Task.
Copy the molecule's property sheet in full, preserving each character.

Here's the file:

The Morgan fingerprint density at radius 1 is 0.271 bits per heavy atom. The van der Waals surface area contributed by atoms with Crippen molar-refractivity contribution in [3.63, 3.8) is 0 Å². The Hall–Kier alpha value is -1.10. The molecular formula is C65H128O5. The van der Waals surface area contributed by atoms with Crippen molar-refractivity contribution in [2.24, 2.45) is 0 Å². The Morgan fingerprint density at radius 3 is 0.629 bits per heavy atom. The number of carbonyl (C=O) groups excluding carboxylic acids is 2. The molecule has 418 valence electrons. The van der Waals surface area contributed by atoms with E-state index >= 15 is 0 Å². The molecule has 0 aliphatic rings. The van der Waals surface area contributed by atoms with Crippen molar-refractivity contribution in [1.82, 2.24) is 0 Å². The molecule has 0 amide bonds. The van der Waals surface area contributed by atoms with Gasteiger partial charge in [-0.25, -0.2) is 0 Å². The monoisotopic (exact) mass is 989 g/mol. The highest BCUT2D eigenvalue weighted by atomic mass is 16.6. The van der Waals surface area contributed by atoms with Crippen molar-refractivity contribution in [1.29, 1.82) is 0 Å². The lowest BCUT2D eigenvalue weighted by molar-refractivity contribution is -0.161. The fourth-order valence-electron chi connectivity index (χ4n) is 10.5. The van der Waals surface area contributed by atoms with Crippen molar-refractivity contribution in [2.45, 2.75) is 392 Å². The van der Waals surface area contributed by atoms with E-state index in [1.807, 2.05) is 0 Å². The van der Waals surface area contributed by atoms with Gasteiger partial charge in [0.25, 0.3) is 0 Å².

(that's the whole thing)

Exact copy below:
The Morgan fingerprint density at radius 1 is 0.271 bits per heavy atom. The van der Waals surface area contributed by atoms with Crippen molar-refractivity contribution in [3.63, 3.8) is 0 Å². The Hall–Kier alpha value is -1.10. The molecular formula is C65H128O5. The van der Waals surface area contributed by atoms with Crippen molar-refractivity contribution in [2.24, 2.45) is 0 Å². The Morgan fingerprint density at radius 3 is 0.629 bits per heavy atom. The number of carbonyl (C=O) groups excluding carboxylic acids is 2. The molecule has 418 valence electrons. The van der Waals surface area contributed by atoms with E-state index >= 15 is 0 Å². The molecule has 0 aliphatic rings. The van der Waals surface area contributed by atoms with Crippen molar-refractivity contribution in [1.82, 2.24) is 0 Å². The molecule has 0 amide bonds. The van der Waals surface area contributed by atoms with Gasteiger partial charge in [-0.25, -0.2) is 0 Å². The monoisotopic (exact) mass is 989 g/mol. The highest BCUT2D eigenvalue weighted by atomic mass is 16.6. The van der Waals surface area contributed by atoms with Crippen molar-refractivity contribution in [1.29, 1.82) is 0 Å². The lowest BCUT2D eigenvalue weighted by molar-refractivity contribution is -0.161. The fourth-order valence-electron chi connectivity index (χ4n) is 10.5. The van der Waals surface area contributed by atoms with Crippen molar-refractivity contribution in [2.45, 2.75) is 392 Å². The van der Waals surface area contributed by atoms with E-state index in [1.807, 2.05) is 0 Å². The van der Waals surface area contributed by atoms with Gasteiger partial charge in [0.25, 0.3) is 0 Å².